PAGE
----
As editor of GOLDIE magazine I am often asked how I feel about the lack of older models to choose from. The topic of ageism in fashion frequently arises on our social media pages: Where are all the older models? And why are those models who are over forty all in the same mould? Arguably, and again I refer to The Fashion Diversity report, age is still the most taboo ism in the industry. But I don't feel that picking out that one particular aspect - ageism - will necessarily help shift the whole culture at work within fashion. We need to encourage a mind shift that puts people first, be they of different ages, ethnicities, or sizes; whether they have disabilities, are transgender or transvestite or any other 'other'.
I have never remotely been any sort of campaigner. However I have become increasingly irritated by the lack of imagination in casting on the catwalks and with London Fashion Week almost upon us - Friday 15th February to Tuesday 19th February - I feel compelled to take a stand.
I am asking people to join me in showing the fashion world what inclusivity really looks like. On Sunday 17th February I plan to put on a huge celebration of diversity in fashion. Everyone’s welcome to the party, just dress in your Sunday best. I’d love to hire a bus from East to West London and use it as a vehicle to help spread the message that fashion should be about creativity and fun. We'll have music, we'll have dancing and people of all shapes and sizes and ethnicities coming together to show the fashion industry how it can be done. The bus will stop along the way including the Strand where we’ll take our party and our message to the pavement outside the British Fashion Council’s LFW Show Space.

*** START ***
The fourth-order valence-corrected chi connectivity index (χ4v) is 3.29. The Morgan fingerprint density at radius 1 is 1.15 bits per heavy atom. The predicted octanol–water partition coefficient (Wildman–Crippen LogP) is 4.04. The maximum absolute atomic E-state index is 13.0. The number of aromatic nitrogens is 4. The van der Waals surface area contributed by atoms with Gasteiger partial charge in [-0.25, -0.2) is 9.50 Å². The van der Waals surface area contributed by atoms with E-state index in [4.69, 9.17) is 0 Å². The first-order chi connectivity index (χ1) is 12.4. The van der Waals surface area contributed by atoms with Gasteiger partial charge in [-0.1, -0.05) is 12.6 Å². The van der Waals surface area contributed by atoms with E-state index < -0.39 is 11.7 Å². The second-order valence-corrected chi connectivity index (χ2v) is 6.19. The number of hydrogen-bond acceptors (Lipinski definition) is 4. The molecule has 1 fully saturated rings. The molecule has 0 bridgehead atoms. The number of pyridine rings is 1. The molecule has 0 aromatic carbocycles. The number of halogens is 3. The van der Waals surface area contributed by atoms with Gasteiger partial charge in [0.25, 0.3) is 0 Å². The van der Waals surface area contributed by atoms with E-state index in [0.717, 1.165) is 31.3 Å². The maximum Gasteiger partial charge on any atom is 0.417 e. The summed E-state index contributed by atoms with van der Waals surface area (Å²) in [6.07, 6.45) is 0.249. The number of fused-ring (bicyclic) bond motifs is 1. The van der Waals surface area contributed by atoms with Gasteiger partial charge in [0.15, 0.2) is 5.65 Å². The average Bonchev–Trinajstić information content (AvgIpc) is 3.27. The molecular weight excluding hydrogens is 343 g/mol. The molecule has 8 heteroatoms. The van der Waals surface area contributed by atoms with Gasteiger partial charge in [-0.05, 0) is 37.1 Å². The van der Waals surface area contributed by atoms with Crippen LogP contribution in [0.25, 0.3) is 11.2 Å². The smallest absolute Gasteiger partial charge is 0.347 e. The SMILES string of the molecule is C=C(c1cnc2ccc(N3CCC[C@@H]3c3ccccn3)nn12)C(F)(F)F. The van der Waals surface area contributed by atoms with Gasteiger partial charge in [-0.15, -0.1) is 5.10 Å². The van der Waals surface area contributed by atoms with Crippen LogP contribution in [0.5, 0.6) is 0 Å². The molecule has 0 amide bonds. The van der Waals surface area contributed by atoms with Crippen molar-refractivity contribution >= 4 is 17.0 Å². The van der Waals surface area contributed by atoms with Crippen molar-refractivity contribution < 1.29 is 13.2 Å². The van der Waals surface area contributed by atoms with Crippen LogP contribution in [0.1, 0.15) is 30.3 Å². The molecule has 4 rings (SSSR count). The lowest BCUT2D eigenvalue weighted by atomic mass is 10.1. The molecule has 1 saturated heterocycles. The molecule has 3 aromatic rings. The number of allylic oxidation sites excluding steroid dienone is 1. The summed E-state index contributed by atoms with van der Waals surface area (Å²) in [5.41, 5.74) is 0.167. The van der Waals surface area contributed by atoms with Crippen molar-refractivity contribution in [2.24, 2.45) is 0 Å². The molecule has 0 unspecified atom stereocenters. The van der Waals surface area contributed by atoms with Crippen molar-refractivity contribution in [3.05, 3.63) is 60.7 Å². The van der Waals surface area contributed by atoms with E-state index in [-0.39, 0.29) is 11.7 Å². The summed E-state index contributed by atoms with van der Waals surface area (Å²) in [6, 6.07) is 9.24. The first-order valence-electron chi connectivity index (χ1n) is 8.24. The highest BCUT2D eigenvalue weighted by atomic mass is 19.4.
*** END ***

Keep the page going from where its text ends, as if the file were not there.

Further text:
This isn't a criticism of fashion. This is sharing our love. This is saying "I know you are trying your best but have you thought about including people who look like me so we can continue to feel good about loving fashion?"
To get our message across will require money. And this is where I need your help. I need to raise £2,000 to make this idea a reality. If you can help me reach my funding goal, you'll be contributing to an even bigger conversation changer in the fashion industry. We can show that we care about fashion so much that we believe it is worth having a relationship with even if it sometimes feels like unrequited love.
Everybody who makes a donation will receive a mini-GOLDIE magazine fashion-fanzine with images from our fashion editorials that haven't been published elsewhere and will be entered into a prize draw for a place on the bus with us as we proclaim our rightful place on the catwalk: Fashion For All.
So if you believe, as I do, that fashion shouldn’t be about conformity or exclusivity. That it is about making you feel good, regardless of size or age or ethnicity or gender, then please donate and come along dressed in your Sunday Best.